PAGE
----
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Virtua’s new healthcare campus will change medical delivery

By M. B. Owens

An innovative program to develop a new medical complex in Southern New Jersey will change how hospitals and ambulatory centers will be planned and constructed for decades to come.

Virtua Health, which consists of four hospitals and an array of other medical facilities, is replacing its 260-bed Virtua West Jersey Hospital in Voorhees, NJ, near Philadelphia. It has pulled out all the stops to plan, design and build an almost completely digital campus on 120 acres a few miles from the current location. The $300 million complex will have 360 beds in 660,000 square feet, plus another 540,000 square feet of outpatient space. The new healthcare campus will be operational in 2010.

For the project, Virtua Health brought in some of the top consultants in their specialties, such as General Electric’s (GE) Health Care Division for operational consulting and Hammes Company for facility planning and development services. Virtua is also working closely with its own clinical staff at every level to understand the day-to-day working details of all patient care services, and will apply the findings to the layout and function of the new complex.

“What we are doing is creating a health care environment that will be able to incorporate the changes in bioscience and technology during the next 50 years,” said Richard P. Miller, president and chief executive of Virtua Health. “It will be a model for the future and a lasting legacy for the community.”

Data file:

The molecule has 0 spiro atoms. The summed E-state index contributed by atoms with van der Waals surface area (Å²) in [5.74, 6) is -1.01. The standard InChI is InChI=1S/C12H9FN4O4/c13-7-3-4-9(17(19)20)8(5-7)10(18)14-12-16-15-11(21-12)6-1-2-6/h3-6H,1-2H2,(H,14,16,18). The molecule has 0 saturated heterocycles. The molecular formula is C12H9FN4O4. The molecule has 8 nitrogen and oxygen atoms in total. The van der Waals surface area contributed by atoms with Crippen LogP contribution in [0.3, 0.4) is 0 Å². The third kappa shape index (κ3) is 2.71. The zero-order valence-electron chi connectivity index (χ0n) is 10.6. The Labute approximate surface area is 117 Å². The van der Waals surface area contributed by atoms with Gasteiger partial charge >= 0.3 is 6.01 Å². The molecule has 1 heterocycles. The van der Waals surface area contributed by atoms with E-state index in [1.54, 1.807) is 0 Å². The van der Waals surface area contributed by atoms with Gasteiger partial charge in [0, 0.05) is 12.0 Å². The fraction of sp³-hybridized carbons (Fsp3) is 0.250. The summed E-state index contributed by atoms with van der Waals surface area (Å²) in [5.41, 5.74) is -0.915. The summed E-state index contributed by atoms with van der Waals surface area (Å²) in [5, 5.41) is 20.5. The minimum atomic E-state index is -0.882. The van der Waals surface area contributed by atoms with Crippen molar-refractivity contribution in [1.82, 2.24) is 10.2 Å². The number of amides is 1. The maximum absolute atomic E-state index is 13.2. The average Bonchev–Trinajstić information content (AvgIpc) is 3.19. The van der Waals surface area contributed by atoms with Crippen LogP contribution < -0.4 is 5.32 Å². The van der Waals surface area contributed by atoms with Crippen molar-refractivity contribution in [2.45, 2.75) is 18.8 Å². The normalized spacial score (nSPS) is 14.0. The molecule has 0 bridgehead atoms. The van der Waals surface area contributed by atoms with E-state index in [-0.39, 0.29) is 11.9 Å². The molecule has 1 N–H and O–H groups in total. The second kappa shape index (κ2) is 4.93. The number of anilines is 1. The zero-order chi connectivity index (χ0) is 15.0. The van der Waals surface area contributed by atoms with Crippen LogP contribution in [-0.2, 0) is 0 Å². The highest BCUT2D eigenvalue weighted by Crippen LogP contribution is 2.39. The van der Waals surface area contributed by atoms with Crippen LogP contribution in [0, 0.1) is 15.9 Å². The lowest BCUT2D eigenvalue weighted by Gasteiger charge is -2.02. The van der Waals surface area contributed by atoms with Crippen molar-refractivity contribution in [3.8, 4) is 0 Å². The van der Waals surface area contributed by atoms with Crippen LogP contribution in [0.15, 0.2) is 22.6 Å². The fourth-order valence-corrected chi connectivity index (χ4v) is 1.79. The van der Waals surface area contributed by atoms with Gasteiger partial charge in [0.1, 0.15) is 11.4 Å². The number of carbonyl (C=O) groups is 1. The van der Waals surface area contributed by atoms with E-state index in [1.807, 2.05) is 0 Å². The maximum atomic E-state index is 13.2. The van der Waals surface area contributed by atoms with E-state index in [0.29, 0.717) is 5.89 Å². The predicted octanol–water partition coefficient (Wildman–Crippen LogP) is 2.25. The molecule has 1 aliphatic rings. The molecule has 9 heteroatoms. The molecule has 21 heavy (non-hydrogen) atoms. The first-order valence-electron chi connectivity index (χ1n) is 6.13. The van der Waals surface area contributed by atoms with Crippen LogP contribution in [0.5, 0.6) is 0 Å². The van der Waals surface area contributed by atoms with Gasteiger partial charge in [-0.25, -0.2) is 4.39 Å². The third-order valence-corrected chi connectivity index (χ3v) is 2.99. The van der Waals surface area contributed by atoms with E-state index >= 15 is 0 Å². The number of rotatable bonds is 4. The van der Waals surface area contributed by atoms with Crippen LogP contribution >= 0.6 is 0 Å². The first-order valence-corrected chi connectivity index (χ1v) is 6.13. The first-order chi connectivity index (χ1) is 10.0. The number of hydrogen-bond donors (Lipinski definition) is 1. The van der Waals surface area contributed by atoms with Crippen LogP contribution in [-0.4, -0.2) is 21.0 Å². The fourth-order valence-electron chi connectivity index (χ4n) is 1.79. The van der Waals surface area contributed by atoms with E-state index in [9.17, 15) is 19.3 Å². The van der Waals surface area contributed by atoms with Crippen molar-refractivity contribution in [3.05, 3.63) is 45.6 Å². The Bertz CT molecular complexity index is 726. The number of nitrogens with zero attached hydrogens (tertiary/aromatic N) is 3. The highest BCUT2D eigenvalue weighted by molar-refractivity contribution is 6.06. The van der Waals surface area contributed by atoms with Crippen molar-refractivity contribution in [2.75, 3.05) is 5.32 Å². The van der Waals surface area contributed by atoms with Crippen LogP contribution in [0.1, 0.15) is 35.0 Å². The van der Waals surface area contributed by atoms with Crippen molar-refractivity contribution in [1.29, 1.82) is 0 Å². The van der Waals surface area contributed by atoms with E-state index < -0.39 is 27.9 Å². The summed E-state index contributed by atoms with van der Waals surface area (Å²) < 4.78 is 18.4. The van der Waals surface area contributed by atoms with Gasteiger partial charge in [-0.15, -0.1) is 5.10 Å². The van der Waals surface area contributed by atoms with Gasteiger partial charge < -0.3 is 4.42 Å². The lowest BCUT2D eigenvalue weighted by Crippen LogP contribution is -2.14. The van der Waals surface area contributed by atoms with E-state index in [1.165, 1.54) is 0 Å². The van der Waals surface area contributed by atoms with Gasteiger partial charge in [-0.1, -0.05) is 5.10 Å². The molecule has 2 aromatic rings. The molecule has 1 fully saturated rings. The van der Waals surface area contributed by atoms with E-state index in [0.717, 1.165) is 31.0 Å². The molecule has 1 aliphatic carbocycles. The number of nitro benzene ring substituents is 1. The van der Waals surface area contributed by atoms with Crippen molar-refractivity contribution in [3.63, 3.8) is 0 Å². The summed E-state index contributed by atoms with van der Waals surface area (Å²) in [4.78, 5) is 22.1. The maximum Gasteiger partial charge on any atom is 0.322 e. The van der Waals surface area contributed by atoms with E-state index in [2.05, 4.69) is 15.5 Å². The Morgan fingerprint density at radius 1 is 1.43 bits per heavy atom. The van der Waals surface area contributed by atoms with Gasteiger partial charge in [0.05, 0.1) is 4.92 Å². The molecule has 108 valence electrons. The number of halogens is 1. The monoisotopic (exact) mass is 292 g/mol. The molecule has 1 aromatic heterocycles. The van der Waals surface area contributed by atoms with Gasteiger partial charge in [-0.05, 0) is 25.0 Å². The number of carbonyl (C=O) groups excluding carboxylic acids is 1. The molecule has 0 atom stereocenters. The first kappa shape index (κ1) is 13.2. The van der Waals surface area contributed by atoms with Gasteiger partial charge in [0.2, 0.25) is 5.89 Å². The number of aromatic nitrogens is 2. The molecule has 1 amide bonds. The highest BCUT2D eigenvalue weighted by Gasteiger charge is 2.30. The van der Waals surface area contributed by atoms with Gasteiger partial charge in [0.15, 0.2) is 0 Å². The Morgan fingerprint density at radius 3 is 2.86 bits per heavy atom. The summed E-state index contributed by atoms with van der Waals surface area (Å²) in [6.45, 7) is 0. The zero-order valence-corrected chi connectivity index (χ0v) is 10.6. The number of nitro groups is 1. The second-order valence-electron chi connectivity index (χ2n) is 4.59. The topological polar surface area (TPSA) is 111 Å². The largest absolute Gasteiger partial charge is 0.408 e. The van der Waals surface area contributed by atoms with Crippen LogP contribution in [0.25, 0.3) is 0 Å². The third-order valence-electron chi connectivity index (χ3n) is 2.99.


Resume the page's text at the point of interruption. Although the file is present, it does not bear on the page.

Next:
According to Miller, it is difficult for existing hospitals to adapt to changes, particularly in the area of information technology, because much of the new clinical technology ties into the IT system and structural building design. With this in mind, Virtua has started its development program for a new medical complex by looking at present and future technology, along with alternative ways of doing things, which will make future changes and upgrades, both planned and unplanned, easier to implement.

“Virtua is also responding to the needs of patients through improved customer service and quick access into the health care process,” said Miller. “The days of making people wait for service is gone because today’s mindset is for higher service expectations.”

Virtua’s approach is unlike anything tried before with a project of this magnitude in health care construction.